John Schofield (VC)
4 March 1892|
|Died||9 April 1918
|Buried at||Vieille-Chapelle New Military Cemetery, Lacouture|
|Battles/wars||World War I|
John Schofield VC (4 March 1892 – 9 April 1918) was an English recipient of the Victoria Cross, the highest and most prestigious award for gallantry in the face of the enemy that can be awarded to British and Commonwealth forces.
Before joining up, he attended Arnold School in Blackpool. Numerous memorials to his actions during the war can be found in the school's foyer and a plaque commemorating his VC can be found outside the school's memorial hall, inside of which the names of all the fallen old boys can be found.
He was 26 years old, and a Temporary second lieutenant in the 2/5th Battalion, Lancashire Fusiliers, British Army during the First World War when the following deed took place for which he was awarded the VC.
On 9 April 1918 at Givenchy, France, Second Lieutenant Schofield led a party of nine men against a strong-point and was attacked by about 100 of the enemy, but his skillful use of men and weapons resulted in the taking of 20 prisoners. This officer, having made his party up to ten, then proceeded towards the front line, where he met large numbers of the enemy, on whom his party opened fire. He climbed on the parapet under point-blank machine-gun fire and by his fearless demeanor forced the enemy to surrender. As a result 123 of them, including several officers, were captured. He himself was killed a few minutes later.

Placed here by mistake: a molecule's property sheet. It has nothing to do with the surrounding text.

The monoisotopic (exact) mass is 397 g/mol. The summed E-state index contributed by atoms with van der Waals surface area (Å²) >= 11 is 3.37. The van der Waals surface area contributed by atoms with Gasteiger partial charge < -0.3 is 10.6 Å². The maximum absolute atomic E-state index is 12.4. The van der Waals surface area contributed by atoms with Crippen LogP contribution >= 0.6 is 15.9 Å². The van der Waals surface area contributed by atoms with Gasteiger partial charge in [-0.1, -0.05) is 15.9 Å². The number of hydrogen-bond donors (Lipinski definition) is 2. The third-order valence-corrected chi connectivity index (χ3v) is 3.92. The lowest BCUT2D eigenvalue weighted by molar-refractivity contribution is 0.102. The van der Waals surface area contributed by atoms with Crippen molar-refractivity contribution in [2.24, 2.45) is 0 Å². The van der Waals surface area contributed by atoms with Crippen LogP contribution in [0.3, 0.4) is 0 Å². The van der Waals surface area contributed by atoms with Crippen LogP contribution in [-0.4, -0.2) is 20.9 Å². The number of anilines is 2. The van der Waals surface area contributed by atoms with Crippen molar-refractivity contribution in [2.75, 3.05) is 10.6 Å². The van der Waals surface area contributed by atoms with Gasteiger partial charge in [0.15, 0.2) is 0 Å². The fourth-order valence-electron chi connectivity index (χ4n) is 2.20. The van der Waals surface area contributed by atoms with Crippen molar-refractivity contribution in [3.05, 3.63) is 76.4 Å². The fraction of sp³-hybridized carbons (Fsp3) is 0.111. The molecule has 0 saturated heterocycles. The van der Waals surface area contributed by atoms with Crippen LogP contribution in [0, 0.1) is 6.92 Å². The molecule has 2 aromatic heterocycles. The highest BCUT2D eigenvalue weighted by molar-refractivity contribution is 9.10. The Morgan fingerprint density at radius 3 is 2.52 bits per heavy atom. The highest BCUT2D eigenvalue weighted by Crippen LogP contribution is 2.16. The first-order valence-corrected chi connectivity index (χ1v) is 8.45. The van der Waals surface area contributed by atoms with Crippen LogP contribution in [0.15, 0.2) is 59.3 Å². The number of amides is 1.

His Victoria Cross is displayed at the Fusilier Museum Lancashire, Bury, England.
- The Four Blackburn VC's (HL Kirby and RR Walsh)
- Monuments to Courage (David Harvey, 1999)
- The Register of the Victoria Cross (This England, 1997)
- VCs of the First World War - Spring Offensive 1918 (Gerald Gliddon, 1997)